Sometimes, the draftsman will identify the types of liability that are not within the scope of the limitation of liability clause. On other occasions, a shortcut approach is taken, eg “To the extent permitted by law, the Supplier limits his liability to 50,000 Euros.” Whichever approach is taken, the draftsman is seeking to insert a “safety valve” into the clause and avoid a situation where the judge says, this clause is attempting to limit categories of liability that may not be limited, therefore the entire clause is ineffective.

    A similar issue can arise with entire agreement clauses. There is a famous English case from the 1990s where the judge held that such a clause did not work because it didn’t carve out fraudulent misrepresentation from its scope. Nowadays, English contracts usually include a sentence to state that nothing in the agreement purports to exclude liability for fraud.

    • Do you see any value in the phrase from an opinion practice standpoint? Apart from signaling to the parties what provisions might be of questionable enforceability, including the phrase “to the extent permitted by law” might assist the attorneys by cuting down on opinion research, negotiation or customization for unusual or controversial provisions.

  2. In executive employment agreements, the parties often provide that the employer shall indemnify the employee (or officer) to the extent permitted by law. Query, does it make a difference to say “to the fullest extent permitted by law”?

  3. On the basis that agreeing to do something illegal should be avoided, I think it is significantly better to include the phrase if there are questions about whether it will be legal to comply with the obligation. It seems to head off a later argument over who was intended to bear the risk of the obligation being/becoming illegal, which pointing at caselaw is less likely to achieve in practice.

    A sub-point is the phrase “to the extent”, which is meaningful in situations where partial performance/application is feasible. Otherwise, “where” is more appropriate. Leaving aside for a moment the issues Ken raised, it makes sense to say that a party may incinerate the Excess Materials to the extent permitted by law, as it may be legal to incinerate some materials but not others. However, I think one would waive a jury trial “where” permitted by law (if one were to do it at all). Sometimes “to the extent” is also used a pompous way of saying “if”, which should also be avoided.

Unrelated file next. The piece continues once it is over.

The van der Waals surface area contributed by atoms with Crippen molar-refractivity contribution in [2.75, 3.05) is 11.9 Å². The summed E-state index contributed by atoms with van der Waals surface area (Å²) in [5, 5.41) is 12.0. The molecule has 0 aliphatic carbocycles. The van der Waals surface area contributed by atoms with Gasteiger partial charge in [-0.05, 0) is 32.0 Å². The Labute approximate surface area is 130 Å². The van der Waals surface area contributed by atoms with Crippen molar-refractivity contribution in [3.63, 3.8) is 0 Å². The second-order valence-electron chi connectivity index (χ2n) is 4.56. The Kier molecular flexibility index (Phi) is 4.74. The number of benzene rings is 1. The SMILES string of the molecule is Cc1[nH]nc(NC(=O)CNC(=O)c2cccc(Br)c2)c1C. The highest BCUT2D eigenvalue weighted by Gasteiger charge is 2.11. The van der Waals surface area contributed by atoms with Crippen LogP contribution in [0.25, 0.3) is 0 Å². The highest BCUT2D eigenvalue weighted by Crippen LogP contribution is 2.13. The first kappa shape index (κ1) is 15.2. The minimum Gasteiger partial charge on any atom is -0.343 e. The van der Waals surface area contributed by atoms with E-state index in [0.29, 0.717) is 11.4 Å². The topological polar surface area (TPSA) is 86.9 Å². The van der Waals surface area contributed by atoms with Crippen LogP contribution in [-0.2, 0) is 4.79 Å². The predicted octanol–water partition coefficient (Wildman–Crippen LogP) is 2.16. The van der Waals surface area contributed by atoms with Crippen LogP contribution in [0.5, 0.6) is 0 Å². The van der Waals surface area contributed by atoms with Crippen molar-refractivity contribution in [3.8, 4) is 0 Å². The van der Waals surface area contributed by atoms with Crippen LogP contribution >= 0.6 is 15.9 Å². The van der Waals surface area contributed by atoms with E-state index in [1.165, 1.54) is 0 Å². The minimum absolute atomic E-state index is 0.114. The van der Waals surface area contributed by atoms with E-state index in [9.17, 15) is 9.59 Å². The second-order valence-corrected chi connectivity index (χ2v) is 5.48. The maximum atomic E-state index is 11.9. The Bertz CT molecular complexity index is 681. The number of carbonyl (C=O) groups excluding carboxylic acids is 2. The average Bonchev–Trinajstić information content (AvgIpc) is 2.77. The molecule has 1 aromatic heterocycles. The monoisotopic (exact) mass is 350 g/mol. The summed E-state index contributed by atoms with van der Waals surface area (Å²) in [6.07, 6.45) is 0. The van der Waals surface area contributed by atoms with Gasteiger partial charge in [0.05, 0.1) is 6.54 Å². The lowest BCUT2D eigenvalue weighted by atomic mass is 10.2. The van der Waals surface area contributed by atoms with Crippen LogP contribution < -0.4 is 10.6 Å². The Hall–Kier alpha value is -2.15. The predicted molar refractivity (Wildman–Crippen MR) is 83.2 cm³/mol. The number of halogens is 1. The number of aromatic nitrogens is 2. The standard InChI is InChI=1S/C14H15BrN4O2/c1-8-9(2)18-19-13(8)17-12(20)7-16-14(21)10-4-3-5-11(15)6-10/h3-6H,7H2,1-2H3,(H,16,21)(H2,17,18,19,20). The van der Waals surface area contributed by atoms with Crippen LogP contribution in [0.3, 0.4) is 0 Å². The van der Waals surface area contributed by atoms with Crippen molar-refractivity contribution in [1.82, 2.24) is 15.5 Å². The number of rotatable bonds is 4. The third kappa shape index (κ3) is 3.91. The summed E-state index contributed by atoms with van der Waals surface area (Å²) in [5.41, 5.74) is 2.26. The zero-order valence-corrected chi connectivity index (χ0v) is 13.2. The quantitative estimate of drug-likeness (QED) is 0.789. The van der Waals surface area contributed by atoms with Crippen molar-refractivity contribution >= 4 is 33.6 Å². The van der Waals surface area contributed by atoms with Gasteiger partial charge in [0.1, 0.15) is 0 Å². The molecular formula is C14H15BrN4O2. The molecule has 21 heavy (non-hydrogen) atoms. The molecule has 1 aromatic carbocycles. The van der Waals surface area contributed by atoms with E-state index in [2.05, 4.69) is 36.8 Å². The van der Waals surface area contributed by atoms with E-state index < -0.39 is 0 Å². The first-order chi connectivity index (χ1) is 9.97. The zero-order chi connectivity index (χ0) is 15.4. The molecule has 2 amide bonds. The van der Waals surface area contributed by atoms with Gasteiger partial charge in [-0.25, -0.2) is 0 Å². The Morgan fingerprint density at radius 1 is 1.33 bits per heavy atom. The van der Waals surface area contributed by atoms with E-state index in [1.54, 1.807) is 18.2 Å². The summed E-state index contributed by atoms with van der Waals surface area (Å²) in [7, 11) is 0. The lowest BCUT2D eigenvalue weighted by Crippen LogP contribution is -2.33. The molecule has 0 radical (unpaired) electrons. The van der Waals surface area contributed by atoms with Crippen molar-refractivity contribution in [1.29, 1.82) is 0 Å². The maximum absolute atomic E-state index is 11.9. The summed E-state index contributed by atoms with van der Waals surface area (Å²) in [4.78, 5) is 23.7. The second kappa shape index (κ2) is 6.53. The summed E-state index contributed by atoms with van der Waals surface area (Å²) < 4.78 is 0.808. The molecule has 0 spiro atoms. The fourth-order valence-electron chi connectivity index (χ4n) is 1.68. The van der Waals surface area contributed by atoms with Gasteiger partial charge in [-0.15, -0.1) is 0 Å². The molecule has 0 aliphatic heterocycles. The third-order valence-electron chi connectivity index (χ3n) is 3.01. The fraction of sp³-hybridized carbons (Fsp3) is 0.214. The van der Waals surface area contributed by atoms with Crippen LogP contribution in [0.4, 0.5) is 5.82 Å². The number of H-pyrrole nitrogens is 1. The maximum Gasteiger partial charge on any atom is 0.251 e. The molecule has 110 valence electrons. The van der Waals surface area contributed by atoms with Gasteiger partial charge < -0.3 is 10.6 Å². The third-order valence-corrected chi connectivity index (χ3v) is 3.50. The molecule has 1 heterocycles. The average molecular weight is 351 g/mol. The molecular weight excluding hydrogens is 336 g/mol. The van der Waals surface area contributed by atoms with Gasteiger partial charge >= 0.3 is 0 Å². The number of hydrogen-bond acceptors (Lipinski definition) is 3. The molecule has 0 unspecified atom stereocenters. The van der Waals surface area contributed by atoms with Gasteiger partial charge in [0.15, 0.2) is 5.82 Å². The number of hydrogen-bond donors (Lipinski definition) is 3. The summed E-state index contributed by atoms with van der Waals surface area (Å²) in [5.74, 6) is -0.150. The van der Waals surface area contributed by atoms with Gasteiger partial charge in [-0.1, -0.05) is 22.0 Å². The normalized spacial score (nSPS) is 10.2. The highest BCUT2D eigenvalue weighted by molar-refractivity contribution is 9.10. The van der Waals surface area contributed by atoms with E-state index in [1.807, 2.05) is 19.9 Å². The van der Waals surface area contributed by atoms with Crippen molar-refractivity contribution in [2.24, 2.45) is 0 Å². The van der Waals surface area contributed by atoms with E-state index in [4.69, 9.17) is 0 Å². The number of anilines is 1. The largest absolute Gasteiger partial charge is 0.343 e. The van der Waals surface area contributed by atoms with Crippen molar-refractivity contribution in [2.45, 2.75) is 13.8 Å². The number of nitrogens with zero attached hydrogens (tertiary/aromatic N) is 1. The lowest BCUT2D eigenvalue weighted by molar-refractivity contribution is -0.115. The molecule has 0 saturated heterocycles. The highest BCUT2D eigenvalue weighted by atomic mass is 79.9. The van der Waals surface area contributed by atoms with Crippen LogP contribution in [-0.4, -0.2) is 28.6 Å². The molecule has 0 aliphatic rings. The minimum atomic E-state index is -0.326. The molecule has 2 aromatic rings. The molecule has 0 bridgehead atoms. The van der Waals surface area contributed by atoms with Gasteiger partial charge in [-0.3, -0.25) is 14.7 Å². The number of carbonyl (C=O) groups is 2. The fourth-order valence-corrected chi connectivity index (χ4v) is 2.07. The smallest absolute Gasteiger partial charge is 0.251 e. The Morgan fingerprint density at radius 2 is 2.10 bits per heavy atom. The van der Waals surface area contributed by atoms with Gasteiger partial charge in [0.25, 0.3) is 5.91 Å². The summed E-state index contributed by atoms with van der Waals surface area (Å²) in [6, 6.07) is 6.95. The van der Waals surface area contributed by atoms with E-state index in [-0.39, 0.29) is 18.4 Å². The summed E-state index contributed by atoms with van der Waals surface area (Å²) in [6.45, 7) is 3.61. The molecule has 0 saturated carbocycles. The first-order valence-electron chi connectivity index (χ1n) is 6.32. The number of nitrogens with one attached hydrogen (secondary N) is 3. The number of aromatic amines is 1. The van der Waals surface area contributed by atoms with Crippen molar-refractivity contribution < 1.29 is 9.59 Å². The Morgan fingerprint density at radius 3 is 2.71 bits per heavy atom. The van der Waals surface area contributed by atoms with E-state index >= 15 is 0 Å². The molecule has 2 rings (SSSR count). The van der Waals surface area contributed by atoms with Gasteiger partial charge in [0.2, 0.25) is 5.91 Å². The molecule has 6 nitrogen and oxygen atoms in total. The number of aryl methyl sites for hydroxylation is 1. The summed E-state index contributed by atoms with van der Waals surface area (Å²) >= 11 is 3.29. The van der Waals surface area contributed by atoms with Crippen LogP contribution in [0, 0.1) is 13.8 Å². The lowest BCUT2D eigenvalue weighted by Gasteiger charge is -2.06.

• W: But the phrase doesn’t say anything about who bears the risk.

      And I don’t think “where” works. For example, in California a waiver of jury trial is enforceable in federal court but not in state court. “If” might represent an improvement, but I’d have to consider whether you might have contexts where a waiver works for some claims but not for others.


  4. I think the phrase is useful for things like indemnification provisions. Typically, these provisions explicitly state when one party will be eligible for payments pursuant to an indemnity arrangement. If one of those instances were to be deemed contrary to law, it could have the effect of rendering the entire provision void. Inlcuding the qualifier, “to the maximum extent permitted by law” seems to avoid this result.

    • Gustav: I’d have thought a severability provision more useful. For one thing, one severability provision would apply to any provisions of uncertain enforceability; you wouldn’t have to repeat the concept in each provision. Furthermore, “to the extent permitted by law” doesn’t specify what happens when something isn’t permitted.

      In any event, I think “maximum” is redundant.


      • I agree Ken, just playing Devil’s advocate. In any event, I enjoy reading your blog as your posts are insightful and very relevant to my practice. I think many terms and phrases are used because of the “that’s the way we’ve always done thing” mentality. Thank you for trying to break that mold.